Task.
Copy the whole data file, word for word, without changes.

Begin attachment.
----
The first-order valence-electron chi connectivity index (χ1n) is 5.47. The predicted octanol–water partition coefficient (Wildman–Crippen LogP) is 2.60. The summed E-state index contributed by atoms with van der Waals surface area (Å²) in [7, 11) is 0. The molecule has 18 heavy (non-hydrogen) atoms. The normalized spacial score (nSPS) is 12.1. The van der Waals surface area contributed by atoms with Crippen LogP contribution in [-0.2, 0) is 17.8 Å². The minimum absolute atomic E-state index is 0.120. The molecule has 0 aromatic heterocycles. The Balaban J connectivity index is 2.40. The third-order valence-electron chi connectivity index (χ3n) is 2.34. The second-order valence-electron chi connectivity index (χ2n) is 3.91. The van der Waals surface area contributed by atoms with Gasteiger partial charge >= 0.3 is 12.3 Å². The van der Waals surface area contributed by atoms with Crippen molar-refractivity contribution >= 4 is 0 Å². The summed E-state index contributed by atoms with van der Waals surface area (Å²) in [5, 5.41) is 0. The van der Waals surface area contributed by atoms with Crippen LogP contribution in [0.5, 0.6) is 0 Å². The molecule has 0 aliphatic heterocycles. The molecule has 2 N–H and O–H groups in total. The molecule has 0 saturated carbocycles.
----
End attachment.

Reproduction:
The first-order valence-electron chi connectivity index (χ1n) is 5.47. The predicted octanol–water partition coefficient (Wildman–Crippen LogP) is 2.60. The summed E-state index contributed by atoms with van der Waals surface area (Å²) in [7, 11) is 0. The molecule has 18 heavy (non-hydrogen) atoms. The normalized spacial score (nSPS) is 12.1. The van der Waals surface area contributed by atoms with Crippen LogP contribution in [-0.2, 0) is 17.8 Å². The minimum absolute atomic E-state index is 0.120. The molecule has 0 aromatic heterocycles. The Balaban J connectivity index is 2.40. The third-order valence-electron chi connectivity index (χ3n) is 2.34. The second-order valence-electron chi connectivity index (χ2n) is 3.91. The van der Waals surface area contributed by atoms with Gasteiger partial charge >= 0.3 is 12.3 Å². The van der Waals surface area contributed by atoms with Crippen molar-refractivity contribution >= 4 is 0 Å². The summed E-state index contributed by atoms with van der Waals surface area (Å²) in [5, 5.41) is 0. The van der Waals surface area contributed by atoms with Crippen LogP contribution in [0.5, 0.6) is 0 Å². The molecule has 0 aliphatic heterocycles. The molecule has 2 N–H and O–H groups in total. The molecule has 0 saturated carbocycles.